A text message from social justice campaigner Richie Hardcore to the prime minister thanked her for granting Czech drug smuggler Karel Sroubek residency.
Jacinda Ardern's office released the text message following pressure from the Opposition last year.
The text message was in response to Immigration Minister Iain Lees-Galloway granting Sroubek residency.
The minister subsequently issued him a deportation notice after new information came to light.
Mr Hardcore's text said he and his friends wanted to pass on their respects and praise for the residency decision and, while Sroubek had made a "bunch of really bad choices", deep down he was a good guy.
Ms Ardern didn't respond to the text, which was sent at the end of October, not long after Sroubek's case hit the headlines and it was revealed Mr Lees-Galloway took less than an hour to approve his residency.
A second text message was also received by Ms Ardern on 9 November from convicted fraudster Alex Swney.
It said: "U r too polite to say it but I will - Bridges & the Nats r being bastards about this Sroubek saga. I want to assist with information I hve included in an email I hve copied u in on. If I can please advise [redacted] ... Best - Alex."
Swney spent time in prison with Sroubek.
The prime minister had a lot of questions to answer, National Party immigration spokesperson Michael Woodhouse said in a statement.
"Why was Sroubek's main supporter texting her directly to pass on his 'respect and praise' over the decision to allow Sroubek to stay in New Zealand in spite of Sroubek's criminal history and the fact he came here on a false passport?'' Mr Woodhouse said.
"Why was one of Sroubek's fellow inmates - Alex Swney - texting and emailing the prime minister information on the case, which has only now been revealed in spite of months of questioning? And what was that information and what is her relationship with Mr Swney?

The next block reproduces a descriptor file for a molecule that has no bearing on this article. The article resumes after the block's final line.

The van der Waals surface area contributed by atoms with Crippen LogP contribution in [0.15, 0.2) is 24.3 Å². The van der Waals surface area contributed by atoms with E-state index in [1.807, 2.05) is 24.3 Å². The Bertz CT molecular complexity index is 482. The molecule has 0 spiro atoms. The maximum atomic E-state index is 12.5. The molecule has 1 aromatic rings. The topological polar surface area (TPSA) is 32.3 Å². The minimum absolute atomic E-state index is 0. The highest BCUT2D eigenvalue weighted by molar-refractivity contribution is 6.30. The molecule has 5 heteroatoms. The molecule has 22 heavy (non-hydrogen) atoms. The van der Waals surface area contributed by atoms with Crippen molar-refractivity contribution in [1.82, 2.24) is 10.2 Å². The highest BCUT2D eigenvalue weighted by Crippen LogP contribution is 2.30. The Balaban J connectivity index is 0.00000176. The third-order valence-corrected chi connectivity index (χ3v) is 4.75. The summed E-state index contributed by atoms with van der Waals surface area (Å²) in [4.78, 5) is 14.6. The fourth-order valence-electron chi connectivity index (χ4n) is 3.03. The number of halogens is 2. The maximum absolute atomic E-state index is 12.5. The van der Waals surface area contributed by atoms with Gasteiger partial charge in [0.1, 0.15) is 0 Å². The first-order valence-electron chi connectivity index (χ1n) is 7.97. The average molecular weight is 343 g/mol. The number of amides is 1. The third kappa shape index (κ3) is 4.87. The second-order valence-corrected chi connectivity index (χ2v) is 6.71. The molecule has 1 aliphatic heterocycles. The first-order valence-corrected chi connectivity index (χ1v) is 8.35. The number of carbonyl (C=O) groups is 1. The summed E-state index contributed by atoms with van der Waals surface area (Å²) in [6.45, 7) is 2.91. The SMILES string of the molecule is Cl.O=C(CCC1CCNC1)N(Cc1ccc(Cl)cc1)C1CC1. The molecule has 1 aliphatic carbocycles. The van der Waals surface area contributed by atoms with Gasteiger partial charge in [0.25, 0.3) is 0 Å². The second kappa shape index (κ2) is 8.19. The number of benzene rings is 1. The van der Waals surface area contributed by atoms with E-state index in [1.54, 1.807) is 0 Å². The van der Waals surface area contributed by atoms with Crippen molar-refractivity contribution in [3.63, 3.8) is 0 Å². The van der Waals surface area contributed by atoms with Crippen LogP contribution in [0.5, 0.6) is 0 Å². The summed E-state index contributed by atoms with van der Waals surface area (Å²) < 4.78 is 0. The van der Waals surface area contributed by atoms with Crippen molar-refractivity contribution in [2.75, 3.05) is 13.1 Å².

"The whole thing stinks. Karel Sroubek should never have been granted residency, the government should never have tried to keep it secret, and the prime minister should not be involved in any way in such a decision, especially ones which allowed a convicted criminal to remain in New Zealand."
A spokesperson for Ms Ardern said the government was deporting Sroubek and "Ministers did not have all the critical information when making the first decision, but now that we have all the info he is being deported''.
"This correspondence proves the PM had no involvement in this case or any of the decisions made about it. Text messages to her were sent after the first decision. They were unsolicited and not replied to.
"People write to the prime minister and offer their opinions about government decisions every day. She can't control their opinions but has taken the step of changing the phone number she's had for years, to limit unsolicited contact on her phone."
There had never been an issue with releasing the messages, "but [we] wanted to get guidance from the ombudsman to make sure we don't infringe on others' rights to privacy, the spokesperson said.
"Given that advice we are happy to release them now.''